Obviously, the man’s family wouldn’t cease to be his family when he left them. Of course, the skeptic may shout “cruel!” here, but such actions weren’t common in ancient culture. Even in some cultures today, one may spend months, even years, away from family. Why? Unlike western culture’s obsession with time, ancient culture didn’t share that same urgency. I’ll dive further into that another time, but for now, it’s reasonable to conclude The Encyclopedia of Biblical Errancy ironcally erred in ignoring the entire context of Luke 14:33.

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10 thoughts on “Bible Study: Luke 14:33 and the Absurd Command

  1. I enjoyed reading this, Lucas! It’s time I diligently read my Bible to grow spiritually and to discuss these objections as well. Have you read this entire Encyclopedia you mention? If so, would you recommend it to learn the arguments from skeptics?

    1. Thank you Brian. I haven’t read the entire book yet, but if you’re looking to becoming familiar with skeptical objections to the Bible you can just as easily visit sites such as Evil Bible or Bible viz if you want a list of supposed contradictions. If you want something that introduces you to more general arguments I recommend simply picking up Richard Dawkins God Delusion. I know a lot of Christians feel uncomfortable reading atheist literature but in my view, if you steer clear from it how will be prepared to defend your faith when someone who has read them brings those arguments to you?

      Blessings, and thanks for reading.

      1. I agree. I haven’t even read a lot of Apologetics books, only two: Mere Christianity and On Guard. Most of my research has been watching debates and lectures. I’m trying to become more equipped, though. Thanks for the recs! If you’re interested, and I haven’t read these myself, but I’ve heard Philosophical Foundations for a Christian Worldview by Craig and Moreland is a great overview.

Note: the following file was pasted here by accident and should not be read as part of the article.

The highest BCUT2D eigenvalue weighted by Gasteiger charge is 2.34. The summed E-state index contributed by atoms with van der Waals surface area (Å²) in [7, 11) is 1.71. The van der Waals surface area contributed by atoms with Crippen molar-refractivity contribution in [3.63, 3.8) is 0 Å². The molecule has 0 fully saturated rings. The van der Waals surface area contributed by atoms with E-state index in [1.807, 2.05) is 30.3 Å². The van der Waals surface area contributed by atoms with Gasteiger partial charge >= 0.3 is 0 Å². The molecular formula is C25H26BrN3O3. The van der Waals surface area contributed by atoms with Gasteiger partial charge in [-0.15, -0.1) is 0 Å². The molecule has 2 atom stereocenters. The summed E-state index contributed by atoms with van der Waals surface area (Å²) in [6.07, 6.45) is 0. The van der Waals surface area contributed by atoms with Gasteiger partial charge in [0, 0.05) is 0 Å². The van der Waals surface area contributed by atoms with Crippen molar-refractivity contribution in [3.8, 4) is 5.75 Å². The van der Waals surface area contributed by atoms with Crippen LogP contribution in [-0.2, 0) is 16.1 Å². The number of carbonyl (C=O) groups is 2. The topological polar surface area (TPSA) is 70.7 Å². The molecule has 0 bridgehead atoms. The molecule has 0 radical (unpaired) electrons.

1. Mere Christianity and William Craig’s On Guard are fantastic books. You’re on the right track, my interest in apologetics began by watching debates as well. Then I started reading and watching apologetic material from both atheists and Christians before I eventually settled on the most reasonable conclusion: Jesus Christ did indeed rise from the dead and his eyewitnesses carried on the message. After reading up on books based on science I found my interest waning towards a more historical and scholarly bent, and so that’s where I am today. I mainly read books centered around Biblical scholarship and ancient history now, but on occasion, I still like to familiarize myself with the basics.

          I’ve heard of that book, I’ll definitely pick it up sometime.

        2. Yeah, I’m thinking I’d prefer to be rehearsed in history and Biblical scholarship than science as well, since, after all, Christianity doesn’t say too much about quantum mechanics. I am enjoying a book by an atheist scientist, “The Big Picture” by Sean Carroll. He’s very kind and presents his arguments without demeaning religious people. I actually responded to his argument against the Contingency Argument in my latest post. Take a look if you’re interested!

          Do you have any recommendations on where to turn when I have Bible questions? It seems like there’s so many resources out there that it’s hard to know which ones are trustworthy.

        3. That’s great to hear! I’ve heard of Sean Carroll, he’s definitely one of the more respectable critics. I’ll take a look at your response.

          I have a tab on my computer with a bunch of recommended sites so I’ll sample a few for you here. They all deal with historical apologetics:

          Tekton Apologetics Ministries: http://www.tektonics.org/index.html

          Christian Thinktank (one of my most used resources) http://christianthinktank.com/

          And the Deeper Waters blog by apologist Nick Peters: http://christianthinktank.com/

          They have a ton of material and are my three most used resources.